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RICO - Why Rico Was An Appropriate Name

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On January 17, 1920, Prohibition became law in the United States. The states had ratified (passed) the Eighteenth Amendment to the U.S. Constitution banning the manufacture, sale, and distribution of alcoholic beverages in the United States. Only about one-third of the adult population was willing, however, to not drink alcoholic beverages. Americans remained thirsty and beating Prohibition became a national pastime.

Gangsters who before 1920 had limited their activities to gambling, thievery, and vendettas against rival gang members transformed into organized groups of "bootleggers." Bootlegging gangs illegally brought liquor into the country and sold it to eager Americans. The most prominent bootlegger was Alphonse "Al" Capone (1899–1947) who became a legendary character as a Chicago organized crime boss. His income in the late 1920s and early 1930s was over $100 million a year. By comparison the average American family's income was roughly $1,500 to $2,000 a year. Americans became fascinated with the powerful gangsters whose activities were often reported on the same newspaper pages with reports of glamorous Hollywood stars.

Following the crash of the New York stock market in October 1929, Americans were thrown into an economic crisis known as the Great Depression. Banks failed, businesses folded, factories closed their doors, and increasing numbers of Americans lost their jobs or had their incomes severely cut.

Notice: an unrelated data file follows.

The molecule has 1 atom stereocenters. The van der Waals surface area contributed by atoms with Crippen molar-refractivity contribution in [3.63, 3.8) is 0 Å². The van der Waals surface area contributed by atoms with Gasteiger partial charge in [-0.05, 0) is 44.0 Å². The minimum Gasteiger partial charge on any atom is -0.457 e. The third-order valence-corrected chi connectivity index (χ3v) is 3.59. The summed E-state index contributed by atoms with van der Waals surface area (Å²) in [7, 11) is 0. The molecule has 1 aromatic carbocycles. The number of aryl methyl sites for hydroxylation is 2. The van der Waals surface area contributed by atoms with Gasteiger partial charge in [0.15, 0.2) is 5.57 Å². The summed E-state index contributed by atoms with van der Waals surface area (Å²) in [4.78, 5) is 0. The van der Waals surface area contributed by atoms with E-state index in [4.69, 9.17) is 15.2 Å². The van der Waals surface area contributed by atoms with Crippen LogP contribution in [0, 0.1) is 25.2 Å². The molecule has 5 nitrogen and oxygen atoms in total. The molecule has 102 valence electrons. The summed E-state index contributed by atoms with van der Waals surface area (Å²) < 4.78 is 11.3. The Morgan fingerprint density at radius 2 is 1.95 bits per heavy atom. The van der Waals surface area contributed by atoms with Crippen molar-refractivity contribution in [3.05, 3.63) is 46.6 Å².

During this time, approximately 60 percent of the population, 60 to 75 million people, paid a few pennies to enter movie houses and escape their desperate lives for a short time. In the early 1930s gangster films enjoyed incredible success. Surrounded by social and economic woes, these dynamic, successful, and flamboyant gangsters contrasted with the hardship and despair of most people. Little Caesar, produced by Warner Brothers Studios and released in 1930, was the first great gangster "talkie," a movie with sound.

The film followed the story of Rico Bandello, or "Little Caesar," played by Edward G. Robinson as he climbed the ladder of the criminal underworld. Rico was a thinly disguised version of Al Capone. Rico's activities were obviously outside the law so the movie had to end his life to stay on high moral ground. Rico was a wildly popular character with Depression era audiences. Most all Americans were familiar with the character and the name Rico.

When Congress passed the Organized Crime Control Act forty years later in 1970, lawmakers cleverly named the central portion of the act the Racketeer Influenced and Corrupt Organizations Act. Abbreviated, the title of the act is RICO.

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